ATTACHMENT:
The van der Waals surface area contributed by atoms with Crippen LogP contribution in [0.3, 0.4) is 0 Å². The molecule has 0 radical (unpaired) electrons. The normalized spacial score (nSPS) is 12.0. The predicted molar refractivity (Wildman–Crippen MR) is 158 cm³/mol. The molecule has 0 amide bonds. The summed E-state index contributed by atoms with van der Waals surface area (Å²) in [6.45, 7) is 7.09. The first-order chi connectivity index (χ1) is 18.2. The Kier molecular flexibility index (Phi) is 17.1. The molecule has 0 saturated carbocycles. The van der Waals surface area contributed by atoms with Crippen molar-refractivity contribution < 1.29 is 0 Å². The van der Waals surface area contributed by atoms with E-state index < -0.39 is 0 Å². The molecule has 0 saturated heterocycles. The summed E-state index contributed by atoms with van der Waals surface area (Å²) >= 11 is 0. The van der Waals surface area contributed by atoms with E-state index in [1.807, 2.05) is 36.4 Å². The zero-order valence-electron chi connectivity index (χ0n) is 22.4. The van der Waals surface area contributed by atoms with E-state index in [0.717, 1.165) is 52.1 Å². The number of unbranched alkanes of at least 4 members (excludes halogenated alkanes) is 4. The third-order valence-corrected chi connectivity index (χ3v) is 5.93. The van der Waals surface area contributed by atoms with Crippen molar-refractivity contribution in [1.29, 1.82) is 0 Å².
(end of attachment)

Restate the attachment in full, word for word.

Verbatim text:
The van der Waals surface area contributed by atoms with Crippen LogP contribution in [0.3, 0.4) is 0 Å². The molecule has 0 radical (unpaired) electrons. The normalized spacial score (nSPS) is 12.0. The predicted molar refractivity (Wildman–Crippen MR) is 158 cm³/mol. The molecule has 0 amide bonds. The summed E-state index contributed by atoms with van der Waals surface area (Å²) in [6.45, 7) is 7.09. The first-order chi connectivity index (χ1) is 18.2. The Kier molecular flexibility index (Phi) is 17.1. The molecule has 0 saturated carbocycles. The van der Waals surface area contributed by atoms with Crippen molar-refractivity contribution < 1.29 is 0 Å². The van der Waals surface area contributed by atoms with E-state index < -0.39 is 0 Å². The molecule has 0 saturated heterocycles. The summed E-state index contributed by atoms with van der Waals surface area (Å²) >= 11 is 0. The van der Waals surface area contributed by atoms with E-state index in [1.807, 2.05) is 36.4 Å². The zero-order valence-electron chi connectivity index (χ0n) is 22.4. The van der Waals surface area contributed by atoms with E-state index in [0.717, 1.165) is 52.1 Å². The number of unbranched alkanes of at least 4 members (excludes halogenated alkanes) is 4. The third-order valence-corrected chi connectivity index (χ3v) is 5.93. The van der Waals surface area contributed by atoms with Crippen molar-refractivity contribution in [1.29, 1.82) is 0 Å².